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About Jason Collette

Writer/Analyst
This entry was posted in opinion and tagged . Bookmark the permalink.

5 Responses to My Name is Jason, and I'm a B.J. Upton Apologist

  1. Terp12 says:

    The title of this article is hysterical. Where is RJ? He needs to be on this thread. I haven’t follow the Rays as long as you have, and have never followed them in the minors, so maybe that is why I am not as attached to Upton. I never had the expectations set so deeply. I think Upton is what he has shown. A very good outfielder, with a lot of range. I think his hitting will remain about the same as we are currently experiencing. I do think that he has some mental issues, that sometimes effect his play. Whether it is his own frustration for not playing up to his level of expectation, or something else. I don’t think he doesn’t care. Just that maybe his frustration boils over, causing mental lapses that fans construe as lazy. I think the series with his brother out performing him was one of those times. If you think about it, his “lazy” moments have often come at an overall difficult time for him in other areas of his performance.

  2. ramedy says:

    Bravo, sir. Good stuff. I’ve said it before – BJ’s individual effort to score the tying run in game 3 of the World Series is one of my all-time favorite Rays or Devil Rays memories. I was a fan of his before this, but that moment really made clear to me what he can do. If the haters want to keep bringing up a couple of plays to prove he’s lazy, I’ll keep bringing this one up to prove he’s not.

    I still say “apologist” is not the best choice of word though – it insinuates that he has something for which he needs to apologize, and that’s precisely the perception that needs to disappear.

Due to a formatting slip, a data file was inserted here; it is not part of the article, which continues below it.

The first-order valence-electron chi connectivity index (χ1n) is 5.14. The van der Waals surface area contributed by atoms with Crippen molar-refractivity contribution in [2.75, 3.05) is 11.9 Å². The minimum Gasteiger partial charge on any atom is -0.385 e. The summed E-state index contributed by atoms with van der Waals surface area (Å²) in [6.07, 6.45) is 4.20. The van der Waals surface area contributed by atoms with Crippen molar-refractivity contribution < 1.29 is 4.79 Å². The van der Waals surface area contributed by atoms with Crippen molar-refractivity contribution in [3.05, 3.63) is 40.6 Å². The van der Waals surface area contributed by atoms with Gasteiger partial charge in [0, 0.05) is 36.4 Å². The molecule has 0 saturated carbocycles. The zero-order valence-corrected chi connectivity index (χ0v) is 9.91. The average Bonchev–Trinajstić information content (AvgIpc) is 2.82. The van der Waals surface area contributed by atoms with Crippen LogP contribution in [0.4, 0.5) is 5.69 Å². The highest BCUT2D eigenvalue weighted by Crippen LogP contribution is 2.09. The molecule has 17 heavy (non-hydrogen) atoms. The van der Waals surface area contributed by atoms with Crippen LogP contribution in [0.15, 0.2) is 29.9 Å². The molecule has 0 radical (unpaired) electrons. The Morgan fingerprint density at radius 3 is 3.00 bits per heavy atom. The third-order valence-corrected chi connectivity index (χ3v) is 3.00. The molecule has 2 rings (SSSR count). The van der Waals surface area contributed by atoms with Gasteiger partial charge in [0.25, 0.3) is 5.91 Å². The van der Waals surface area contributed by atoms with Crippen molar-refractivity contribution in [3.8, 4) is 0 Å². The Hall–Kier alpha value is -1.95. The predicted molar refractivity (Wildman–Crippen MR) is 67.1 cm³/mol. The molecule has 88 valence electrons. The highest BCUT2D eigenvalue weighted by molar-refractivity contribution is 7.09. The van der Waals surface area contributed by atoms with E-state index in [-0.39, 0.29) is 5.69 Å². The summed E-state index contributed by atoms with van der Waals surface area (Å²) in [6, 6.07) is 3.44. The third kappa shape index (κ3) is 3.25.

3. I guess I use apologist because I always find myself defending him when asked about him on the radio stuff I do. If people would appreciate him for what he is, and not what he once was or what he could be, I think the situation would be different.

  4. Tim S. says:

    A very interesting article. I am on the opposite side of the fence – I think BJ is a cancer in the clubhouse, and divides the stands. I think if the palyers were polled confidentially, 80% would want him out.

    I also think he has a TREMENDOUS amount of potential that will not be realized with the Rays. He won’t change without a change of scenery, and new voices.

    The changes he needs to make at the plate are not done on the fly during the season …it’s a detailed off season job starting from scratch. Face it, he CANNOT hit a fastball on the inside part of the plate – he turns his front shoulder out every time.

    I firmly believe Josh Hamilton would have never made it here – too many skeletons lying around. Same with Delmon Young.

    Get something for him in a trade and move on.

    • Thanks for the comment, Tim. Without any visibility into the clubhouse, we are only left to speculate on how things may be behind the clubhouse but we hear Longoria talk about their friendship off the field and how many of them are involved in a clubhouse fantasy football league in the off-season.

      It was well-documented on how much work BJ put in this past off-season with Derek Shelton working on his swing but unfortunately, the results haven’t been what many have hoped for.

      I do agree with you on Hamilton here and how he needed to move farther away from the demons of his past that almost derailed his career if not life. Maybe BJ needs the same, but I would argue his demons are the unattainable expectations set forth by his 2007 season that in retrospect, was going to be extremely tough to replicate.